The CIA’s Tibetan operation ultimately failed to make a large-scale impact on the Chinese occupation, and many of the CIA-trained Tibetan fighters were killed in combat or captured. But the operation scored a few key tactical victories and raised the morale of exiled Tibetans. It did create an awkward situation for the Dalai Lama, however, who owed his life to the Chushi-Gangdruk warriors but was also trying to court the favor of the Indian government to secure a home for his exiled nation—backing a secret CIA war in Chinese-occupied Tibet was not in India’s interest at the time.
The CIA continued training Tibetan freedom fighters in Colorado until 1964. And support for Tibetan guerrillas based in the Mustang region of Nepal continued until President Richard Nixon’s normalization of relations with China in 1972.
Yet after CIA support dried up, approximately 10,000 Tibetan guerrilla fighters continued serving in Establishment 22.
In 1962, the CIA’s Tibet operation was in limbo. The Kennedy administration questioned the utility of the mission due to the botched Bay of Pigs invasion and a budding rapprochement with India—Indian Prime Minister Jawaharlal Nehru was reluctant to support Tibet in a way that might antagonize China. The Dalai Lama’s presence in India and the CIA’s recruitment of Tibetan fighters from refugee communities made the CIA’s mission in Tibet a political liability for India’s fragile relations with Beijing.
But the political calculus for both the U.S. and India changed on Oct. 22, 1962, when China attacked India along the Himalayan frontier. India scrambled to mount a military response as 25,000 PLA troops invaded over the Thang La Ridge. Nehru’s longstanding efforts to downplay the Tibetan situation to appease Beijing were exposed as misleading, and he faced scathing criticism at home. Humiliated, Nehru turned to the U.S. to help stand up an all-Tibetan guerrilla warfare unit, tapping into the CIA’s existing recruiting and training networks for the Chushi-Gangdruk mission.
The original purpose of Establishment 22 was to use Tibetans’ fighting prowess and genetic ability to physically perform at high altitude to wage a guerrilla war against China in the Himalayas. Initially, the CIA provided much of the unit’s weapons and training. But the 1962 Sino-Indian War cooled before the Tibetan unit could be trained and fielded. India, however, recognized the combat potential of the unit and kept it active. The unit deployed to combat for the first time in East Pakistan (in hot and humid lowland conditions) in 1971 as part of Operation MOUNTAIN EAGLE, and later faced Pakistani troops in the Himalayas. Establishment 22, however, never officially faced Chinese soldiers in combat.
The use of Tibetans in operations against Pakistan was controversial among the Tibetan exile community. But the government in exile in Dharamsala ultimately supported the move out of deference to their Indian hosts. The U.S. opposed Establishment 22’s operations against Pakistan. But in 1975 the CIA rekindled its support for the Tibetan unit, sending two airborne advisers to train the Tibetans in high-altitude parachute jumps, using drop zones in Ladakh.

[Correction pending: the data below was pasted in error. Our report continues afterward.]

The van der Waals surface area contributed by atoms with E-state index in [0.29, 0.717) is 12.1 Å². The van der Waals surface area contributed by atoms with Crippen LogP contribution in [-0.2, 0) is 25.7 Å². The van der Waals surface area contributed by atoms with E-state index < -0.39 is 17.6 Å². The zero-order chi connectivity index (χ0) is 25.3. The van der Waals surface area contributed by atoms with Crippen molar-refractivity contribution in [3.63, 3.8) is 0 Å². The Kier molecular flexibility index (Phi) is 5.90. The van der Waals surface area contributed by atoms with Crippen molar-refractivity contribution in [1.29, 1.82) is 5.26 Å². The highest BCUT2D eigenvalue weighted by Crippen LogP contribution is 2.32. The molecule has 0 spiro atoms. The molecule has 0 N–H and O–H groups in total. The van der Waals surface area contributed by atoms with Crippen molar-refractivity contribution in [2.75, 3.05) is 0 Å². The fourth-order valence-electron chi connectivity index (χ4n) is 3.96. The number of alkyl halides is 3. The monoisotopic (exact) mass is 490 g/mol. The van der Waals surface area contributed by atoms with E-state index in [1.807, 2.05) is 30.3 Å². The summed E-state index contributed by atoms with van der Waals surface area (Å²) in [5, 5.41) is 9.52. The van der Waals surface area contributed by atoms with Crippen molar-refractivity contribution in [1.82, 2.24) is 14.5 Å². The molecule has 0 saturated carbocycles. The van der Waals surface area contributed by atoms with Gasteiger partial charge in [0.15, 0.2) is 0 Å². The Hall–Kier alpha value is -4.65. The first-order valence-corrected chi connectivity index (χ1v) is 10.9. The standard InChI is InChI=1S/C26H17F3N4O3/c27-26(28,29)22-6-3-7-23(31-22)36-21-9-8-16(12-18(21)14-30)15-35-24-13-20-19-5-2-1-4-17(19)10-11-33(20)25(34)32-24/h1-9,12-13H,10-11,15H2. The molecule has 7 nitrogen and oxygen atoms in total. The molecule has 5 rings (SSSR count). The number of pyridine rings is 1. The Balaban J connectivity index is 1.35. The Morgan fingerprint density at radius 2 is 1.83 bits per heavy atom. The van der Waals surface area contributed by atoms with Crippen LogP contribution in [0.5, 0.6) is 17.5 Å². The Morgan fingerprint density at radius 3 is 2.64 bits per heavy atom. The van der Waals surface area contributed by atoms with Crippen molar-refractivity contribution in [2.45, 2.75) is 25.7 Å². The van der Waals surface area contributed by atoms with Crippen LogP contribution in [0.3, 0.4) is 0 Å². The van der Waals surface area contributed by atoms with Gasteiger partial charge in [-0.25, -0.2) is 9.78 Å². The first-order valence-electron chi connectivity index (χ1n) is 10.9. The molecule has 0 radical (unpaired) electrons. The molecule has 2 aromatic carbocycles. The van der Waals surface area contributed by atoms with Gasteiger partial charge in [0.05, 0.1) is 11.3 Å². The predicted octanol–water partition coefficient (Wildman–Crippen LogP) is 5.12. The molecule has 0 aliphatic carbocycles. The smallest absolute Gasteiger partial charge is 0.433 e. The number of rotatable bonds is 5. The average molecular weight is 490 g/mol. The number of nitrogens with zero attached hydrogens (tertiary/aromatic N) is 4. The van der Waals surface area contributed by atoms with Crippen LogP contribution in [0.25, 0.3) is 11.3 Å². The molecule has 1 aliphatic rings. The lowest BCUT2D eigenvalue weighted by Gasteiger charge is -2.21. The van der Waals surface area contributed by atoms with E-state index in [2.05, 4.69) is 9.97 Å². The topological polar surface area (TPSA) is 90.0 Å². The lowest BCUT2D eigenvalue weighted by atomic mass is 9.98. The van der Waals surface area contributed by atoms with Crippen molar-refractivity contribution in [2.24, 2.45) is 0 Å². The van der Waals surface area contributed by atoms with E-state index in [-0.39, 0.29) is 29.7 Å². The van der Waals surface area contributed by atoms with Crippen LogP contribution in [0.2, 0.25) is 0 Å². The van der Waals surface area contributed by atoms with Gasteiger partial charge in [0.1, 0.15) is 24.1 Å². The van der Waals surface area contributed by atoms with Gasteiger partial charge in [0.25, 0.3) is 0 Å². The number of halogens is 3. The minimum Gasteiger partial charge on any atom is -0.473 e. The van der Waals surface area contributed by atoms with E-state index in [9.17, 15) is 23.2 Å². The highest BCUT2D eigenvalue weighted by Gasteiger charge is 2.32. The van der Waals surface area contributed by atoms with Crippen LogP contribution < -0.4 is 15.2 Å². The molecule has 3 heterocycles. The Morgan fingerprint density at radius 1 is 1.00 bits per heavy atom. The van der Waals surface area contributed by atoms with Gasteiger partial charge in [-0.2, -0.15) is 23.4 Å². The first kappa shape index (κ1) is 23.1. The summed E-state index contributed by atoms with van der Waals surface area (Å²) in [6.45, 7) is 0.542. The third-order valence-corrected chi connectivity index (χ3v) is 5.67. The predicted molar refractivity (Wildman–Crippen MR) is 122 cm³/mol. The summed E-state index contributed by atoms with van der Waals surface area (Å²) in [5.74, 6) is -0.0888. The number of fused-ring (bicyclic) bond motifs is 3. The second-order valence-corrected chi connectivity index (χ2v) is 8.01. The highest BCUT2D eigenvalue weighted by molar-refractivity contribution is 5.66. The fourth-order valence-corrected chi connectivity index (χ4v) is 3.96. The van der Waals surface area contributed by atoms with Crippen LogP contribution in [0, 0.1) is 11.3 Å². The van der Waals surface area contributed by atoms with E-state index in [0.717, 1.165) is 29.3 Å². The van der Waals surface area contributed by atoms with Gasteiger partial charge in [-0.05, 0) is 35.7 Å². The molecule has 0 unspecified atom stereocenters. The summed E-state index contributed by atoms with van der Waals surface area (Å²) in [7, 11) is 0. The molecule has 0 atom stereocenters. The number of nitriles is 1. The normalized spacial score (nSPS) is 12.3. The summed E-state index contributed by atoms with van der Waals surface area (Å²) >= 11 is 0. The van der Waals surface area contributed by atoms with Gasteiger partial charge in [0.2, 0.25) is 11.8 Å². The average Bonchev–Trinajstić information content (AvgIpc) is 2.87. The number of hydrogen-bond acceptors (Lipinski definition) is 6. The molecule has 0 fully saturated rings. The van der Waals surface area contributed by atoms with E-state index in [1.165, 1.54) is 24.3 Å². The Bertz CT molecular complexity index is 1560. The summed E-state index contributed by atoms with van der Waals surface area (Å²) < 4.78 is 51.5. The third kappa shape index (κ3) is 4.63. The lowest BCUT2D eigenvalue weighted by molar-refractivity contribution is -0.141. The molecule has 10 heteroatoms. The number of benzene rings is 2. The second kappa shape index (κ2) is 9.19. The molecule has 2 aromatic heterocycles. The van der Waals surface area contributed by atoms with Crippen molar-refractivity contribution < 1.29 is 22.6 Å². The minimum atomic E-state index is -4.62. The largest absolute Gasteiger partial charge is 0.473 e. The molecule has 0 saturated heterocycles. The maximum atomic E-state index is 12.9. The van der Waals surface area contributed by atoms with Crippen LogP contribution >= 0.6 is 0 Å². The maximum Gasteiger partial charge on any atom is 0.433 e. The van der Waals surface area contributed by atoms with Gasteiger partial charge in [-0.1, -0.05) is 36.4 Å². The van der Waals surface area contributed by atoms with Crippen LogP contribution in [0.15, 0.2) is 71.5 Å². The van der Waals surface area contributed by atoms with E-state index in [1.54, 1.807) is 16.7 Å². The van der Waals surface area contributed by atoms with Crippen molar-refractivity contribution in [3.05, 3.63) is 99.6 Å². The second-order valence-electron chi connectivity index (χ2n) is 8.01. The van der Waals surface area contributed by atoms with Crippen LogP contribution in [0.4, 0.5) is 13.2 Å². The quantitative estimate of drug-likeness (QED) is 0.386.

India later tagged Establishment 22 for counterterrorism operations. Based in Chakrata, Uttarakhand, the unit continues to serve along India’s Himalayan border as part of the Special Frontier Force.
Many young Tibetan men joined the Indian military due to both the promise of exacting revenge on China and a lack of better career alternatives.
When Tunduk arrived in India, he was a 14-year-old orphan unable to communicate by means other than hand signals. “When we fled to India across the mountains we had problems with cold and food, and the Chinese were shooting at us,” he said. “And when we arrived, we had a big language problem.”
Once in India, Tunduk finished school and studied languages—he can now speak eight, he says, including English. Following graduation, however, Tunduk found that his status as a refugee afforded him few appealing career options. India conscripted many Tibetan refugees into road construction and repair teams for India’s Himalayan highways. That life didn’t appeal to Tunduk. And there was something else: he couldn’t shake his hatred for China.
“Army life was a very crazy life, but it was my best option,” he said. “I had no hope at that time to do anything else. No hope, and no aim. I faced a lot of problems, and I was affected by what happened to my parents. It made me angry. The truth is I joined the army to have revenge.”
“The army gave me a good life,” he added. “But I was always fighting for Tibet, not for India.”
Tunduk first saw combat in East Pakistan in 1971, and he fought in the 1986 battle on Siachen Glacier against Pakistani troops, in which 17 Tibetans died.
“Sometimes I became frustrated when I had to fight in other wars,” Tunduk said. “Our aim was to fight with China. Pakistan is not my enemy. China killed my parents and captured my country. China is my enemy.”
Tunduk lives at an isolated collection of stone huts and seasonal tents called Man on the Indian shore of Pangong Lake, a thin 83-mile-long lake at an altitude of 13,940 feet, which forms part of the border between India and China in the Ladakhi Himalayas. Only nine families permanently inhabit Man, and Tunduk is the only Tibetan among them.
The lake, which is about three miles across at its widest point, is the highest saltwater lake in the world. It is the epitome of a Tibetan landscape. “After 27 years in the army, I came here because it reminds me of Tibet,” Tunduk said.